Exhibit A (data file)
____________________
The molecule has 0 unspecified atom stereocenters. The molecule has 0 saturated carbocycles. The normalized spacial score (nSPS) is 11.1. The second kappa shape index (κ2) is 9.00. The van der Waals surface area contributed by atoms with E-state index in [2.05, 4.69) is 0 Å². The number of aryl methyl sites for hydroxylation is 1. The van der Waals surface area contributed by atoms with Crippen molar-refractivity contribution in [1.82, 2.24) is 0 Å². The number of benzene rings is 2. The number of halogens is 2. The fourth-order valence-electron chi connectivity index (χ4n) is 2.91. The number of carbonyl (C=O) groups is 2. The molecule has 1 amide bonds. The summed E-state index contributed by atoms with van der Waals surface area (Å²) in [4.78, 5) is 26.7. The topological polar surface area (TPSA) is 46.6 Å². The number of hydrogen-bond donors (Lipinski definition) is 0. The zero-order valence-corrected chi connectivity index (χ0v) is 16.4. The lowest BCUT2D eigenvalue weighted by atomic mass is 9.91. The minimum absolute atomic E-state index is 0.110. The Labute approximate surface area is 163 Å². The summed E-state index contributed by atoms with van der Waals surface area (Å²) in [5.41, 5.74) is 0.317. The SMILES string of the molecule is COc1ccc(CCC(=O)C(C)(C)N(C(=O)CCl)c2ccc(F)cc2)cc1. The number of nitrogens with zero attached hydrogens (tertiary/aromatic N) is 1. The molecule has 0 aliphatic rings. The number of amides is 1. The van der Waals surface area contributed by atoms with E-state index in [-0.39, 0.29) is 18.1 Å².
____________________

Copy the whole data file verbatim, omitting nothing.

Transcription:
The molecule has 0 unspecified atom stereocenters. The molecule has 0 saturated carbocycles. The normalized spacial score (nSPS) is 11.1. The second kappa shape index (κ2) is 9.00. The van der Waals surface area contributed by atoms with E-state index in [2.05, 4.69) is 0 Å². The number of aryl methyl sites for hydroxylation is 1. The van der Waals surface area contributed by atoms with Crippen molar-refractivity contribution in [1.82, 2.24) is 0 Å². The number of benzene rings is 2. The number of halogens is 2. The fourth-order valence-electron chi connectivity index (χ4n) is 2.91. The number of carbonyl (C=O) groups is 2. The molecule has 1 amide bonds. The summed E-state index contributed by atoms with van der Waals surface area (Å²) in [4.78, 5) is 26.7. The topological polar surface area (TPSA) is 46.6 Å². The number of hydrogen-bond donors (Lipinski definition) is 0. The zero-order valence-corrected chi connectivity index (χ0v) is 16.4. The lowest BCUT2D eigenvalue weighted by atomic mass is 9.91. The minimum absolute atomic E-state index is 0.110. The Labute approximate surface area is 163 Å². The summed E-state index contributed by atoms with van der Waals surface area (Å²) in [5.41, 5.74) is 0.317. The SMILES string of the molecule is COc1ccc(CCC(=O)C(C)(C)N(C(=O)CCl)c2ccc(F)cc2)cc1. The number of nitrogens with zero attached hydrogens (tertiary/aromatic N) is 1. The molecule has 0 aliphatic rings. The number of amides is 1. The van der Waals surface area contributed by atoms with E-state index in [-0.39, 0.29) is 18.1 Å².